In 60 years as an independent country, Pakistan has never changed its government through an election. Monday’s election results offer an opportunity for Pakistanis to change that aspect of history. Notwithstanding considerable manipulation beforehand, the people voted overwhelmingly against their highly unpopular ruler Pervez Musharraf. Almost every candidate who served in Musharraf’s government lost. So did all major leaders of the King’s Party Musharraf cobbled together with the help of his security services soon after taking power in a 1999 military coup. The Islamists used by Musharraf as bogeymen to garner western support were also trounced.
Pakistan’s all powerful army, now under the command of General Ashfaq Kiyani, is beginning to distance itself from politics. The army’s refusal to side with Musharraf’s political allies sealed their fate. Now, the army must help Pakistan back on the constitutional path by undoing the arbitrary constitutional amendments decreed by Musharraf as army chief a few days before relinquishing his command.
The depth of opposition to Musharraf, coupled with his tendency to change or break rules to stay in power, had raised serious doubts that Musharraf would manipulate the election results in favour of his allies. In the end, international pressure and a tendency to over-estimate his own ability stayed Musharraf’s hand.
That does not mean, however, that Musharraf would not try now and manipulate the situation again to cling to power. That would be a terrible and disastrous mistake. Some members of the Bush administration have repeatedly described Musharraf as an indispensable ally in the war against terrorism. Economic and military assistance from the United States and other western countries has been crucial for Musharraf’s political survival thus far and has probably contributed to his arrogance and hubris.
This might be the moment for Musharraf’s western backers to help him understand that annulment or alteration of the election results will only plunge Pakistan deeper into chaos.
Pakistan already faces an Al Qaida backed insurgency along its border with Afghanistan, which is spilling over into other parts of the country. Any attempt by Musharraf to insist on retaining absolute power, rather than allowing opposition leaders Nawaz Sharif and Asif Ali Zardari to return Pakistan to normal constitutional governance would only anger the vast majority of Pakistanis who have just voted for moderate anti-terrorist parties. The ensuing chaos could strengthen the violent insurgents.
Musharraf was not on the ballot on Monday but the election was all about his fate, and that of Pakistan. Late last year, he had himself “elected” president by Pakistan’s outgoing parliament, which was itself chosen through a dubious election in 2002, and fired 60 per cent of superior court judges to forestall judicial review of the presidential election.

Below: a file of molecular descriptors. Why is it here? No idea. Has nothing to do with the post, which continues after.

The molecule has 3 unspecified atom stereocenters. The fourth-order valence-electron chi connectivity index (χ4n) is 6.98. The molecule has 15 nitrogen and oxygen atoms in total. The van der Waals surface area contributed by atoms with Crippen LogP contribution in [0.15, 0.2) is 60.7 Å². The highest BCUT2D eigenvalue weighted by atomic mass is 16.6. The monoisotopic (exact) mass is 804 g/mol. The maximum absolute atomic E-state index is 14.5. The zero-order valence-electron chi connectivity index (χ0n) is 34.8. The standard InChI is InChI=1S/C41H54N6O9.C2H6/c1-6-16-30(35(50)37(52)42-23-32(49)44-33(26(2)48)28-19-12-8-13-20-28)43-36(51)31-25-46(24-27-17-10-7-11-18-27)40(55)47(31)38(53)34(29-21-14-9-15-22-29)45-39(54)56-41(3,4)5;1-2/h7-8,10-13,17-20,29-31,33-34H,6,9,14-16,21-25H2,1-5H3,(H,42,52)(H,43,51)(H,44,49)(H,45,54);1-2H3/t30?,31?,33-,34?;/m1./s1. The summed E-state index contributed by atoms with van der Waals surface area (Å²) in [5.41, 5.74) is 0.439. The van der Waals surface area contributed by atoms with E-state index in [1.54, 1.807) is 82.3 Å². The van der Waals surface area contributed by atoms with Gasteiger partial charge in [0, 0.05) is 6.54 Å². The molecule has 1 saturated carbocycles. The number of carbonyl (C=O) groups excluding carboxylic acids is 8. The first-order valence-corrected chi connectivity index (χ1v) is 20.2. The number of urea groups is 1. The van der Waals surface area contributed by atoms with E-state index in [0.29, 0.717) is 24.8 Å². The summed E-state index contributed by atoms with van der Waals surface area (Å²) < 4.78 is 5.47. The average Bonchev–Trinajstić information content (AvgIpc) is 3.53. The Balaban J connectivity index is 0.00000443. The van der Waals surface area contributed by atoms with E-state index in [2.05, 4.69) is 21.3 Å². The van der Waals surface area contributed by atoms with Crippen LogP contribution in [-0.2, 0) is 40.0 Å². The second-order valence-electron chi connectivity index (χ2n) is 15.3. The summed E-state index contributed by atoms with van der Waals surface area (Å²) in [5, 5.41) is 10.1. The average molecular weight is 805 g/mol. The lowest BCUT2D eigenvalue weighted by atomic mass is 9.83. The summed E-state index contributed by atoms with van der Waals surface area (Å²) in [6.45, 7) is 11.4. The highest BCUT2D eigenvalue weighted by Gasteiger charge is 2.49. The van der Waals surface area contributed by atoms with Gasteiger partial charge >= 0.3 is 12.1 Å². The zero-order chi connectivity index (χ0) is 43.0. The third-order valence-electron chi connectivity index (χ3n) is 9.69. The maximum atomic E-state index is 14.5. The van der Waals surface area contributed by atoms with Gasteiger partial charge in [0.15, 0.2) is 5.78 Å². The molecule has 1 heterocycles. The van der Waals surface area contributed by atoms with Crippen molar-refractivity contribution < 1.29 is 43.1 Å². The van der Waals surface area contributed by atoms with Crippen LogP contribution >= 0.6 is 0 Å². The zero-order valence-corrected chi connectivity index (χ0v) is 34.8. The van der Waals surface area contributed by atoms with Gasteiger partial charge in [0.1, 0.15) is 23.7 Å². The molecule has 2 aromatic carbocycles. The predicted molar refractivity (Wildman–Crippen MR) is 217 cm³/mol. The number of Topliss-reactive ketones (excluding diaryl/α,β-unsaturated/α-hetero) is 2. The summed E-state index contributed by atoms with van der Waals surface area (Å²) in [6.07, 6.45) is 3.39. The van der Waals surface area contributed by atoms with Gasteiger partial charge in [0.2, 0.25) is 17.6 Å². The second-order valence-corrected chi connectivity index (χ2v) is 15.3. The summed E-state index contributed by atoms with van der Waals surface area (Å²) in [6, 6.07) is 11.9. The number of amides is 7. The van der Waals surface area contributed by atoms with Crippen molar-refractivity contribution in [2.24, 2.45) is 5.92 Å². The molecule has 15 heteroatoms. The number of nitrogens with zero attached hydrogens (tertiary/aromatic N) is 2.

Election results show that Pakistan’s two major opposition parties, the pro-western centre-left Pakistan Peoples Party (PPP) of assassinated former Prime Minister Benazir Bhutto and the centre-right Pakistan Muslim League (PML-N), together have secured a majority in the 342 seat National Assembly and Musharraf’s allies have been virtually wiped out.
Even if he remains president, he would no longer remain the most powerful man in Pakistan.
Musharraf has said in the past that he would rather step down than face the ignominy of being impeached by the newly elected parliament, which would be possible if the anti-Musharraf parties’ tally of seats in parliament reaches two-thirds of the total membership.
The election was marred by violence, which the government blames on terrorists. But the targets of violence have been the secular opposition parties – the most notable victim being Benazir Bhutto who became an icon of democracy for Pakistanis after her assassination on December 27. Opposition politicians justifiably expressed doubts as to why the terrorists have not attacked pro-Musharraf groups given that he is the man supposedly fighting them.
He would have damaged his diminishing credibility further if he had rigged the results and then proceeded to suppress likely protests by force. Losing the election might actually be better for him – and Pakistan. Now he must accept the consequence of defeat and work out an honourable exit.
The two parties that have emerged with popular support from this election should get full support from the international community in restoring democracy to Pakistan, which might prove more effective in combating terrorism than continuing to prop up a discredited and despised dictator.
This article appeared in Gulf News on February 20, 2008